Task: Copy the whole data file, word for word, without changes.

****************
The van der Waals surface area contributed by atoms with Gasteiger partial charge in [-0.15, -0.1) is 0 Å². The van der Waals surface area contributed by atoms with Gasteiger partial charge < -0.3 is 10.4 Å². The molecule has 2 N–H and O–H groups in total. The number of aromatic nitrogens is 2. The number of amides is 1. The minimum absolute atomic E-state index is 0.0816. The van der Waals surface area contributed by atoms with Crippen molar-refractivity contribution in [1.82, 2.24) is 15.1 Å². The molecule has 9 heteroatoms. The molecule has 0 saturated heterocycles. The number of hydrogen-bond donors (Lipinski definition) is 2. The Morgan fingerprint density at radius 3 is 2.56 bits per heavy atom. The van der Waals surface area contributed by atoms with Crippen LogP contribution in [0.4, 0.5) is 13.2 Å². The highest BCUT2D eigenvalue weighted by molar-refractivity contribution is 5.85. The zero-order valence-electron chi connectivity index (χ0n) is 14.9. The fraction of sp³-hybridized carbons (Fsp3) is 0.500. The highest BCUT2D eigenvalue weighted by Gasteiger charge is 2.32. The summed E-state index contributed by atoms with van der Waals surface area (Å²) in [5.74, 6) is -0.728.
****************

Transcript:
The van der Waals surface area contributed by atoms with Gasteiger partial charge in [-0.15, -0.1) is 0 Å². The van der Waals surface area contributed by atoms with Gasteiger partial charge < -0.3 is 10.4 Å². The molecule has 2 N–H and O–H groups in total. The number of aromatic nitrogens is 2. The number of amides is 1. The minimum absolute atomic E-state index is 0.0816. The van der Waals surface area contributed by atoms with Crippen molar-refractivity contribution in [1.82, 2.24) is 15.1 Å². The molecule has 9 heteroatoms. The molecule has 0 saturated heterocycles. The number of hydrogen-bond donors (Lipinski definition) is 2. The Morgan fingerprint density at radius 3 is 2.56 bits per heavy atom. The van der Waals surface area contributed by atoms with Crippen LogP contribution in [0.4, 0.5) is 13.2 Å². The highest BCUT2D eigenvalue weighted by molar-refractivity contribution is 5.85. The zero-order valence-electron chi connectivity index (χ0n) is 14.9. The fraction of sp³-hybridized carbons (Fsp3) is 0.500. The highest BCUT2D eigenvalue weighted by Gasteiger charge is 2.32. The summed E-state index contributed by atoms with van der Waals surface area (Å²) in [5.74, 6) is -0.728.